Fred Beckey: What I’ve Learned
Fred Beckey, 92, Legend. Seattle, Washington.
I’m pretty young compared to Jurassic time. I’d like to reinvent myself and get younger every year.
Traffic is becoming hostile in Seattle.
My parents taught me to be responsible, self sufficient, disciplined and punctual. It’s interesting that my parents were so involved in music and the arts—it didn’t rub off on me—but my brother Helmy did become an opera singer.
My parents took me to the mountains when I was a boy. I was visually influenced by their beauty—like Ruskin. Although the inland waters in the Pacific Northwest held their attractions, mountains, especially with winter snows, constantly drew my attention.
Alpine mountains captivated me. They also represented freedom and challenge, and the lure of mountain exploration caught my attention.
My first ascents of Mt. Deborah and Mt. Hunter  with Henry Meybohm and Heinrich Harrer were a huge commitment. I learned to trust the judgment of my partners. I also learned about the dangers of cornices and to stay intensely alert around them.
I’ve learned a lot from numerous individuals and other climbers. In particular: Climb within your limits, never belay casually, pick the right partner and continually be aware of your route line and potential descent.
Don’t pick climbing partners from the Internet.
Pace yourself. Trust yourself. Keep going. Keep a good sense of humor.
Don’t be intimidated by the climb.
I don’t want to live on a diet of roadkill, but I’ve learned that good health and a vivacious, challenging life is far more important than money.
I’ve yet to have roadkill, but I’ve had trainkill in Alaska when a moose was hit. I’ve also had porcupine, bear, elk, goat, and ptarmigan.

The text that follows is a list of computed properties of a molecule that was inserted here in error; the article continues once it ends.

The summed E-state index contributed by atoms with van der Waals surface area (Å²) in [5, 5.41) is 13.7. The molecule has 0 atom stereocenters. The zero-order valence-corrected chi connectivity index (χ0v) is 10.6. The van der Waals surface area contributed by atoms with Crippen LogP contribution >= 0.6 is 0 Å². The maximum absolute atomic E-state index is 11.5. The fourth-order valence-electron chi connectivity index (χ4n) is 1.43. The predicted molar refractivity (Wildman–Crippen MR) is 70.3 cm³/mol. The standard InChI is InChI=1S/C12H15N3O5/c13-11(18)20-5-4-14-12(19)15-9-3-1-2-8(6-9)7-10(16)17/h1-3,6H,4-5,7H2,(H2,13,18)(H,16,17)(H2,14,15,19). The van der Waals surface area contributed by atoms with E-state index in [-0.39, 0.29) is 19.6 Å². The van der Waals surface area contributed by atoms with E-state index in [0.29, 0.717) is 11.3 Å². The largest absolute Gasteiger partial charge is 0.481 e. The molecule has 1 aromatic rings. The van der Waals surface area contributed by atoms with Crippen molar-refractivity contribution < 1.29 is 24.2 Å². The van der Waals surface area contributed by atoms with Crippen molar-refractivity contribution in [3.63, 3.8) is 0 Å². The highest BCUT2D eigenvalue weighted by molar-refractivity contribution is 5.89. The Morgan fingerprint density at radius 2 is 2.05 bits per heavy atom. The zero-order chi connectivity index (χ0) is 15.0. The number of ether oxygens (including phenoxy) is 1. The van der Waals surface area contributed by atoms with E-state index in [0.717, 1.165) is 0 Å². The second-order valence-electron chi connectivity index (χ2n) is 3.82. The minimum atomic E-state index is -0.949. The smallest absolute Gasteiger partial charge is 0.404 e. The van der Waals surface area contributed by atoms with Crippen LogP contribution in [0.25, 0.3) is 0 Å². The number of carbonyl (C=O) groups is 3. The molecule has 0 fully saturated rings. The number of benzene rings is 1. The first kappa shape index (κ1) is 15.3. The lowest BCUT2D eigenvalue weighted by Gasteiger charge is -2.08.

But you still need a certain amount of funding to climb and ski and travel to destinations that are appealing.
I have made it to 92 living life on my own terms.
I’d like to be remembered for my audacity on Mt. Waddington along with my research, writings and explorations.
Many beginners do not practice belaying, especially with a deliberate leader fall. Tragic belaying accidents have resulted from carefree attitudes, inattention including the making of phone calls when belaying, lack of communication between the leader and belayer, and failure to tie a backup safety knot below the belay device.
When we went to Devils Thumb [1946, East Ridge first ascent], Bob Craig, Cliff Schmidtke and I were stuck in the tent for days, due to drenching rain and bad weather. Everything was soaked—our clothes, sleeping bags, everything. We were feeling quite despondent. We were cooking oatmeal on a tippy stove and it spilled onto everything, making the situation that much more miserable. We were pretty dejected.
Megan Bond [my editor] is harassing me to get onto the book about our journey to Lhotse. It will be a narrative of the 1955 International Himalayan Expedition. The images from that trip will tell most of the story.
No more big mountain books, the typing is tough on my eyesight. But I’d like to take another venture to the Himalaya real soon.
This article appeared in Rock and Ice issue 227, July 2015.
Fred Beckey passed away on October 30th, 2017, at the Seattle home of his long-time friend and biographer, Megan Bond, where he had lived during the last months of his life. He was 94.
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